Interview with Joseph A. Michelli


Trending with...

Bestselling author

Joseph A. Michelli

n his latest book, “Driven to Delight: Delivering World-Class Customer Experience the Mercedes-Benz Way,” bestselling author Joseph A. Michelli, PhD, provides an insider’s look at the iconic brand’s approach to creating and sustaining customer experiences. The sought-after speaker and organizational consultant has become a globally recognized thought leader in customer experience design by creating masterful roadmaps that help transform the relationship between leaders, employees, and the customers they serve. His books, which also include “The Starbucks Experience,” “The New Gold Standard,” “The Zappos Experience,” “Leading the Starbucks Way” and “Prescription for Excellence” have all hit No. 1 on The New York Times, The Wall Street Journal, and USA Today bestseller lists. Here are his thoughts on the importance of building customer loyalty today:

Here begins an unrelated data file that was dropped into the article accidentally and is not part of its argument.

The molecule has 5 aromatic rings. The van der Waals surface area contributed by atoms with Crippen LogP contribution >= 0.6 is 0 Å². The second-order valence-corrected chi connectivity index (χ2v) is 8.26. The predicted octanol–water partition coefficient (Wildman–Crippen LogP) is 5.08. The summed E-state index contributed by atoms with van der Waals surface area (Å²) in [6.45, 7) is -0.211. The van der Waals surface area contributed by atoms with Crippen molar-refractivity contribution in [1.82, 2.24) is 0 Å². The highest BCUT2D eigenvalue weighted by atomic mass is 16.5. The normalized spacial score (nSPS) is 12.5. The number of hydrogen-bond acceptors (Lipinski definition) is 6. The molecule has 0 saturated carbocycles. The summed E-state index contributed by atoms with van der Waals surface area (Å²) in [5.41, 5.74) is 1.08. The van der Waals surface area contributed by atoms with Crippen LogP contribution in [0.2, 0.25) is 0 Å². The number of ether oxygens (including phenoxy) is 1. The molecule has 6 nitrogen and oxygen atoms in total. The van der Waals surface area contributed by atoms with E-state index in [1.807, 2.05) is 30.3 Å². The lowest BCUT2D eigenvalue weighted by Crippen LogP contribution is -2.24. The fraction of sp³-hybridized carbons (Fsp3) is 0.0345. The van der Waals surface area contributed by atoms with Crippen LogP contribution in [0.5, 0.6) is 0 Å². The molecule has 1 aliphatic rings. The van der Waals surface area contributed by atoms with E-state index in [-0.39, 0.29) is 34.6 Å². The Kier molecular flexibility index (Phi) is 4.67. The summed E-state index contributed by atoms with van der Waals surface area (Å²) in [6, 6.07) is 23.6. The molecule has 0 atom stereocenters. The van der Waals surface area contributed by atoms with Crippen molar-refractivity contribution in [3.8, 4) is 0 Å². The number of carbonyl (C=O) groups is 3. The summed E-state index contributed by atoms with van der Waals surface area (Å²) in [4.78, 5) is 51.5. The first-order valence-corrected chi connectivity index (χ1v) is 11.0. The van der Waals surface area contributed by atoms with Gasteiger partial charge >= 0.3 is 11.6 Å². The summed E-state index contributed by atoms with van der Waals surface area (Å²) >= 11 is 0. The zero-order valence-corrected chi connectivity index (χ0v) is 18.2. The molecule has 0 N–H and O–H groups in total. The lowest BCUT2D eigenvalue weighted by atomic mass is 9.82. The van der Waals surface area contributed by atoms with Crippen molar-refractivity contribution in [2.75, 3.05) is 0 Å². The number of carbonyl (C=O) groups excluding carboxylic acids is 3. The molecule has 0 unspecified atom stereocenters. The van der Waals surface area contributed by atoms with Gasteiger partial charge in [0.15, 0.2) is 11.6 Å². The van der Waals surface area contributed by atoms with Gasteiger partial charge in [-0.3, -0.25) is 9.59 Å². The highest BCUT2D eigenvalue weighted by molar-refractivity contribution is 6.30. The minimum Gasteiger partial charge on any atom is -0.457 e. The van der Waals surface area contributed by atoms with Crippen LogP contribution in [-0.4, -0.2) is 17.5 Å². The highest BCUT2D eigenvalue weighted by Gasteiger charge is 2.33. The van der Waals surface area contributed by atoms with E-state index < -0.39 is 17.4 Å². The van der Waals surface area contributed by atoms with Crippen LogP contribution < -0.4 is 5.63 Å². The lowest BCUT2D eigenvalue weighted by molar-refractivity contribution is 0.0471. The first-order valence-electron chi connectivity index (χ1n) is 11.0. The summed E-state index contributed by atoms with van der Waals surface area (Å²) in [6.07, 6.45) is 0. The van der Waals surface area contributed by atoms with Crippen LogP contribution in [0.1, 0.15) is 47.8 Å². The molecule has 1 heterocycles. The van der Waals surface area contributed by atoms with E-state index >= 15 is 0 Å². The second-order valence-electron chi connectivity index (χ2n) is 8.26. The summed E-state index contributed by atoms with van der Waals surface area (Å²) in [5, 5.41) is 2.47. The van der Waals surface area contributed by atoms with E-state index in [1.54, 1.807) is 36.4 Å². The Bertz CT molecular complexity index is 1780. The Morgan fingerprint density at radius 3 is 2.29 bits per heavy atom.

Is it fair to say that loyal customers are hard to hold on to today?

Yes. After struggling through years of turmoil and uncertainty, the last thing you need is to take customers for granted. And yet, if your company is like many, all your fervent efforts to attract and retain them fall curiously flat. It’s not that they’re storming angrily out the door; it’s that their experience with your company is not enthusiastic – more “ehh,” than “wow.”





So, what are we doing wrong?

Companies have great intentions. They want to delight their customers. Some undertake these big service initiatives, only to see their efforts fizzle quickly or never take root. The problem is that their great intentions are at odds with their culture. When that’s the case, they’re doomed to make certain, predictable mistakes. The mistakes are inevitable. What’s worse is that companies don’t even know they’re making them.

Do companies spend too much time chasing new customers at the expense of existing ones?